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Nebraska Supreme Court Online Library www.nebraska.gov/apps-courts-epub/ 03/22/2019 08:14 AM CDT - 643 - Nebraska Supreme Court A dvance Sheets 302 Nebraska R eports RICE v. POPPE Cite as 302 Neb. 643 Brenda R. R ice, appellant, v. Terrance A. Poppe, an individual, and Morrow, Poppe, Watermeier & Lonowski, P.C., a limited liability organization, appellees. ___ N.W.2d ___ Filed March 22, 2019. No. S-18-701.  1. Judgments: Appeal and Error. In a bench trial of a law action, a trial court’s factual findings have the effect of a jury verdict and will not be set aside on appeal unless clearly erroneous.   2 ____: ____. In reviewing a judgment awarded in a bench trial of a law action, an appellate court does not reweigh evidence, but considers the evidence in the light most favorable to the successful party and resolves evidentiary conflicts in favor of the successful party, who is entitled to every reasonable inference deducible from the evidence.  3. Malpractice: Attorney and Client: Negligence: Proof: Proximate Cause: Damages. To succeed in a legal malpractice claim, a plaintiff must ultimately prove three elements: (1) the attorney’s employment, (2) the attorney’s neglect of a reasonable duty, and (3) that such negligence resulted in and was the proximate cause of loss to the plaintiff.  4. Malpractice: Attorney and Client. A client cannot recover for malpractice (1) when the client failed to follow the attorney’s reasonable advice, (2) when the client directed the attorney’s actions in a matter and the attorney acted in accordance with the client’s instruction, and (3) when the client misrepresented material facts upon which the attorney relied.  5. Malpractice: Negligence: Proximate Cause. A plaintiff’s contributory negligence is a defense in a malpractice action when it contributed to the professional’s inability to meet the standard of care and was a proximate cause of the plaintiff’s injury.  6. Malpractice: Attorney and Client: Negligence: Proximate Cause. A client’s negligence in a legal malpractice case is sometimes more - 644 - Nebraska Supreme Court A dvance Sheets 302 Nebraska R eports RICE v. POPPE Cite as 302 Neb. 643 relevant to negating the proximate causation element of the claim than to showing that the plaintiff’s negligence was a contributing cause to the plaintiff’s injury. Appeal from the District Court for Lancaster County: James G. Kube, Judge. Affirmed. James R. Welsh and Christopher Welsh, of Welsh & Welsh, P.C., L.L.O., for appellant. Randall L. Goyette and Christopher M. Schmidt, of Baylor Evnen, L.L.P., for appellees. Heavican, C.J., Miller-Lerman, Cassel, Funke, Papik, and Freudenberg, JJ. Heavican, C.J. INTRODUCTION Terrance A. Poppe represented Brenda R. Rice (Rice) in her divorce from Dale Rice. Rice subsequently filed a malpractice action against Poppe. Poppe’s motion for summary judgment was initially granted, but this court reversed.1 A bench trial was held at which the district court found in Poppe’s favor. Rice appeals. FACTUAL BACKGROUND Rice and her husband, Dale, were divorced in 2011. Poppe represented Rice in the divorce, while Dale was unrepresented. Poppe testified that it is his practice, when he first meets with new clients, to ask them a series of questions about the marriage and the marital estate. Poppe testified that he would have asked Rice whether there was “‘any life insurance with any cash surrender value or any life insurance that we need to deal with.’” Several sheets of notepaper, which Poppe testified  1 Rice v. Poppe, 293 Neb. 467, 881 N.W.2d 162 (2016). - 645 - Nebraska Supreme Court A dvance Sheets 302 Nebraska R eports RICE v. POPPE Cite as 302 Neb. 643 were his notes from this meeting, were offered into evidence. Life insurance was listed in those notes under a heading entitled “Assets.” A “0” was next to that entry. Poppe testified that “[z]ero means [the client] told me no, there is no insurance with cash value or insurance that we need to deal with. . . . It means there is no life insurance with cash value or no life insurance that was an issue.” Poppe further testified that his questions are intended to discover policies even if they do not have cash value, as he needs to know about anything that “we need to be concerned with or deal with.” Poppe testified that there was no doubt in his mind that he asked about life insurance at this initial meeting. According to Poppe, he and Rice met several times after the initial meeting and at no point did Rice mention anything about any life insurance policies. Rice also testified about this meeting, indicating that she did not recall talking about life insurance at the initial meeting or subsequently. She further testified that she and Dale had a conversation about life insurance prior to the entry of the decree and that it was her intention to keep Dale as her beneficiary. Rice was not permitted to testify regarding Dale’s intention as to his policy, but she did testify that it was her belief that they each “retained right to our policies. To me that meant we retained the right to keep our beneficiary as well. We could do whatever we want. . . . We were each other’s beneficiary and nothing changed with that divorce decree, was our understanding — my understanding.” Based upon his discussion with Rice, Poppe prepared a draft property settlement agreement. According to Rice, she went “back and forth to [Poppe’s] office several times” about the agreement, and she made several suggestions that were incorporated into the final agreement. The decree was entered on August 8, 2011. As relevant, the decree included a property settlement agreement with the following provisions. Paragraph VI provided in part: - 646 - Nebraska Supreme Court A dvance Sheets 302 Nebraska R eports RICE v. POPPE Cite as 302 Neb. 643 STOCKS, BANK ACCOUNTS, LIFE INSURANCE POLICICES [sic], PENSION PLANS AND RETIREMENT PLANS [Rice] shall be awarded all interest in all pension plans, stocks, retirement accounts, 401(k), IRA, life insurance policy and checking or savings account in [Rice’s] name, free from any claim of [Dale]. [Dale] shall be awarded all interest in any pension plans, stocks, retirement accounts, 401(k), IRA, life insurance policy and checking or savings account in [Dale’s] name, free from any claim of [Rice]. Paragraph IX provided: PROPERTY PROVISIONS AND SETTLEMENT OF PROPERTY RIGHTS OF PARTIES It is expressly understood by and between the parties hereto that the provisions of this agreement relating to the property and liabilities of each, set aside and allocate to each party his or her respective portions of the properties belonging to the parties and of the liabilities of the parties at the date hereto; and each party acknowledges that the properties set aside to him or her, less the liabilities so allocated to him or her, will be in full, complete and final settlement, release and discharge, as between themselves, of all rights, claims, interests and obligations of each party in and to the said properties and the same in their entirety constitute a full, fair and equitable division and the partition of their respective rights, claims and interests in and to the said properties of every kind and nature. And, in relevant part, paragraph X provided: WAIVER AND RELEASE OF MARITAL RIGHTS .... (b) In consideration of the provisions of this agreement, [Rice] waives and relinquishes any and all interest or rights of any kind, character, or nature whatsoever, - 647 - Nebraska Supreme Court A dvance Sheets 302 Nebraska R eports RICE v. POPPE Cite as 302 Neb. 643 including but not limited to all rights to elective share, homestead allowance, exempt property, and family allowance in the property of [Dale], and renounces all benefits which would otherwise pass to [Rice] from [Dale] by intestate succession or by virtue of the provisions of any Will executed before this Settlement Agreement which she, as wife, or as widow, or otherwise, has had, now has, or might hereafter have against [Dale], or, in the event of his death, as an heir at law, surviving spouse, or otherwise. [Rice] also waives and relinquishes any and all interest, present and future, in any and all property, real, personal, or otherwise, now owned by [Dale] or hereafter acquired, and including all property set aside for him in this agreement, it being the intention of the parties that this agreement shall be a full, final, and complete settlement of all matters in dispute between the parties hereto. Rice testified that Poppe did not go through the property settlement agreement with her prior to the hearing during which it was entered. About a week after the divorce decree was entered, Dale died. Rice made a claim for the death benefits under life insurance policies owned by Dale. Dale’s children from his first marriage challenged her right to the benefits. This court affirmed the district court’s finding that Rice had waived her beneficiary interest in the policies by the property settlement agreement, and accordingly concluded that Rice was not entitled to the death benefits.2 Rice sued Poppe for legal malpractice, alleging that he did not advise her that the property settlement agreement waived her interest in Dale’s life insurance policies. The district court granted Poppe’s motion for summary judgment, but we reversed, concluding that Poppe had not established a  2 Rice v. Webb, 287 Neb. 712, 844 N.W.2d 290 (2014). - 648 - Nebraska Supreme Court A dvance Sheets 302 Nebraska R eports RICE v. POPPE Cite as 302 Neb. 643 prima facie case for which he was entitled to judgment as a matter of law.3 Upon remand, a bench trial was held. Rice and Poppe testified as to the factual background of the case. Each also called an expert. Rice offered the deposition of Lyle J. Koenig, who testified that Poppe did not meet the applicable standard of care when he included the “boilerplate” language regarding life insurance, when it was his belief that there was no life insurance in the marital estate. Poppe offered the testimony of John Ballew, who testified to the contrary; it was his opinion that Poppe had complied with the applicable standard of care in his representation of Rice. The district court found in favor of Poppe. Rice appealed. ASSIGNMENTS OF ERROR Rice assigns, renumbered, that the district court erred in (1) holding that Rice’s failure to provide information about the life insurance policies and their beneficiary designations to Poppe was a misrepresentation that broke the causal chain of the legal malpractice claim and (2) finding that Rice’s expert testified that Poppe failed to meet the applicable standard of care only by failing to explain the effect of the inclusion of life insurance in paragraph VI of the decree, and not by failing to explain the effect of the waiver and relinquishment language in paragraphs IX and X(b). STANDARD OF REVIEW [1,2] In a bench trial of a law action, a trial court’s factual findings have the effect of a jury verdict and will not be set aside on appeal unless clearly erroneous.4 In reviewing a judgment awarded in a bench trial of a law action, an appellate court does not reweigh evidence, but considers the evidence  3  4 See Rice v. Poppe, supra note 1. Home Pride Foods v. Johnson, 262 Neb. 701, 634 N.W.2d 774 (2001). - 649 - Nebraska Supreme Court A dvance Sheets 302 Nebraska R eports RICE v. POPPE Cite as 302 Neb. 643 in the light most favorable to the successful party and resolves evidentiary conflicts in favor of the successful party, who is entitled to every reasonable inference deducible from the evidence.5 ANALYSIS [3] To succeed in a legal malpractice claim, a plaintiff must ultimately prove three elements: (1) the attorney’s employment, (2) the attorney’s neglect of a reasonable duty, and (3) that such negligence resulted in and was the proximate cause of loss to the plaintiff.6 Rice first assigns that the district court erred in concluding that her failure to provide Poppe with information regarding her and Dale’s life insurance policies broke the causal chain and prevented her from sustaining her burden for legal malpractice. The district court relied on Balames v. Ginn 7 to support its conclusion. [4] In Balames, we discussed the “role that a client’s negligence or contributory negligence plays in a legal malpractice case.”8 We have held that a client cannot recover for malpractice (1) when the client failed to follow the attorney’s reasonable advice, (2) when the client directed the attorney’s actions in a matter and the attorney acted in accordance with the client’s instruction, and (3) when the client mispresented material facts upon which the attorney relied.9 [5,6] But in Balames, we added to this list, noting that “a plaintiff’s contributory negligence is a defense in a malpractice action when it contributed to the professional’s inability to meet the standard of care and was a proximate cause of the  5  6  7  8  9 Mays v. Midnight Dreams, 300 Neb. 485, 915 N.W.2d 71 (2018). Rice v. Poppe, supra note 1. Balames v. Ginn, 290 Neb. 682, 861 N.W.2d 684 (2015). Id. at 694, 861 N.W.2d at 695. Balamas v. Ginn, supra note 7. - 650 - Nebraska Supreme Court A dvance Sheets 302 Nebraska R eports RICE v. POPPE Cite as 302 Neb. 643 plaintiff’s injury.”10 And, relying on a legal malpractice treatise, we further noted that “[f]requently, a client’s negligence in a legal malpractice case is more relevant to negating the proximate causation element of the claim than to showing that the plaintiff’s negligence was a contributing cause to the plaintiff’s injury.”11 When the record is considered in this light, there was sufficient evidence presented at trial to support the district court’s finding. Rice testified that Poppe did not ask about life insurance; Poppe testified that he did. In addition, Poppe offered notes of his first meeting with Rice, indicating that he inquired about life insurance. The district court’s finding as to this issue effectively negates Rice’s claim as to causation—the property settlement agreement in the decree waived Rice’s right to Dale’s life insurance, because she did not inform Poppe about that life insurance so that he could properly include it in the decree. Nor is there merit in a more general argument that the district court erred by finding for Poppe. While Rice highlights Koenig’s testimony, she fails to account for the testimony of Poppe’s expert, Ballew, who testified that Poppe’s conduct did not fall below the applicable standard of care. Our standard of review is deferential; we review for clear error and consider the evidence in a light most favorable to the successful party. In this instance, the parties offered conflicting testimony regarding whether Poppe’s conduct fell below the applicable standard of care. The district court found for Poppe and, in doing so, found Ballew to be more persuasive. Ballew testified that Poppe’s actions in gathering information and drafting and advising Rice regarding the property settlement agreement were proper. Ballew further opined that not only 10 11 Id. at 697, 861 N.W.2d at 696-97. Id. at 698, 861 N.W.2d at 697. - 651 - Nebraska Supreme Court A dvance Sheets 302 Nebraska R eports RICE v. POPPE Cite as 302 Neb. 643 was it proper to include the so-called “boilerplate” language which Rice complains of, but that it was “essential,” and that those provisions were ubiquitous. Ballew further testified that he would not have gone “line-by-line” through the waiver provisions. Because we conclude that the district court did not err in concluding that Poppe did not breach any duty owed to Rice, and further that Rice could not show that, even assuming a breach of duty, that Poppe’s action were the proximate cause of her injury, we need not address Rice’s second assignment of error. There is no merit to Rice’s appeal. We affirm. CONCLUSION The decision of the district court is affirmed. Stacy, J., not participating. A ffirmed.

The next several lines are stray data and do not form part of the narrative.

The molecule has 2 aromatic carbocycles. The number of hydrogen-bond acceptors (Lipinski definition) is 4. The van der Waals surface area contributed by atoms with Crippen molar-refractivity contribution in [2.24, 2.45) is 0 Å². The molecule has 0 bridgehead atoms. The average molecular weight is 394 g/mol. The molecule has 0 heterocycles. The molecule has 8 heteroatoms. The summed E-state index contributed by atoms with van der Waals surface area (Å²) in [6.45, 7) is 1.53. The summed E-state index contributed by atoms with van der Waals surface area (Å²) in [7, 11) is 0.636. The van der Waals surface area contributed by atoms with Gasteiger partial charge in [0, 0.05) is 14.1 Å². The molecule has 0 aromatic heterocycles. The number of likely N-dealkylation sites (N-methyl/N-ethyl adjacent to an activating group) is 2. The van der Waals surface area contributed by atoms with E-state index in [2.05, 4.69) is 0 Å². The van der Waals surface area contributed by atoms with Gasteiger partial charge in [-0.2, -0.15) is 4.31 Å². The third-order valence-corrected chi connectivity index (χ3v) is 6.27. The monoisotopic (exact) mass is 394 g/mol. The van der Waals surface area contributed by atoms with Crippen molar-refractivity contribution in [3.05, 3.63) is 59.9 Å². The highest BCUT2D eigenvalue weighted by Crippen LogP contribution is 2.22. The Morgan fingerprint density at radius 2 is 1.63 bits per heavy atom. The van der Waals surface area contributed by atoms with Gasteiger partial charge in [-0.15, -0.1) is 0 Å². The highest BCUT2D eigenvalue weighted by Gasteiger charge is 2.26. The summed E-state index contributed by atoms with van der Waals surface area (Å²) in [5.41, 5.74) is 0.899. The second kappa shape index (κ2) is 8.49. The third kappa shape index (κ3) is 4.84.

Primary Holding

The Supreme Court affirmed the decision of the district court in favor of Terrance Poppe in this legal malpractice action, holding that there was no merit to this appeal.